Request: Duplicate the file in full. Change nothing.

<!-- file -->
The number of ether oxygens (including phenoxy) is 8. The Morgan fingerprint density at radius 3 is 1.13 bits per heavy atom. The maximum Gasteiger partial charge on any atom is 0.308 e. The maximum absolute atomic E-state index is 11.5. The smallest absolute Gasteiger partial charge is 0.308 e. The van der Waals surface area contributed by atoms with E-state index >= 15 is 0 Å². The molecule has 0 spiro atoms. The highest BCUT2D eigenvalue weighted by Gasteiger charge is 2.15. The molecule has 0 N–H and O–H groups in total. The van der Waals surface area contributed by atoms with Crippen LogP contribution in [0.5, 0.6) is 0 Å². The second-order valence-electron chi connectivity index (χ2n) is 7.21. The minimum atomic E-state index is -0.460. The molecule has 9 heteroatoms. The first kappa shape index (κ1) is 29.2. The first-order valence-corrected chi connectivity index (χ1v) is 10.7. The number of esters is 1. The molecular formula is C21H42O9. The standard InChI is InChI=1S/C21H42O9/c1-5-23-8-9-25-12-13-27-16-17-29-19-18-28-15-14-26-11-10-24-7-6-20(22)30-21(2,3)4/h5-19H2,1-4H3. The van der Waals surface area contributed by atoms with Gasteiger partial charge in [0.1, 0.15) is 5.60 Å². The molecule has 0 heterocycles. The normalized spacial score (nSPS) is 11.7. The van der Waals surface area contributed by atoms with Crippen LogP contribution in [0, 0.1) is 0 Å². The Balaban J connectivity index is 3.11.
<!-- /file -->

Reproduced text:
The number of ether oxygens (including phenoxy) is 8. The Morgan fingerprint density at radius 3 is 1.13 bits per heavy atom. The maximum Gasteiger partial charge on any atom is 0.308 e. The maximum absolute atomic E-state index is 11.5. The smallest absolute Gasteiger partial charge is 0.308 e. The van der Waals surface area contributed by atoms with E-state index >= 15 is 0 Å². The molecule has 0 spiro atoms. The highest BCUT2D eigenvalue weighted by Gasteiger charge is 2.15. The molecule has 0 N–H and O–H groups in total. The van der Waals surface area contributed by atoms with Crippen LogP contribution in [0.5, 0.6) is 0 Å². The second-order valence-electron chi connectivity index (χ2n) is 7.21. The minimum atomic E-state index is -0.460. The molecule has 9 heteroatoms. The first kappa shape index (κ1) is 29.2. The first-order valence-corrected chi connectivity index (χ1v) is 10.7. The number of esters is 1. The molecular formula is C21H42O9. The standard InChI is InChI=1S/C21H42O9/c1-5-23-8-9-25-12-13-27-16-17-29-19-18-28-15-14-26-11-10-24-7-6-20(22)30-21(2,3)4/h5-19H2,1-4H3. The van der Waals surface area contributed by atoms with Gasteiger partial charge in [0.1, 0.15) is 5.60 Å². The molecule has 0 heterocycles. The normalized spacial score (nSPS) is 11.7. The van der Waals surface area contributed by atoms with Crippen LogP contribution in [0, 0.1) is 0 Å². The Balaban J connectivity index is 3.11.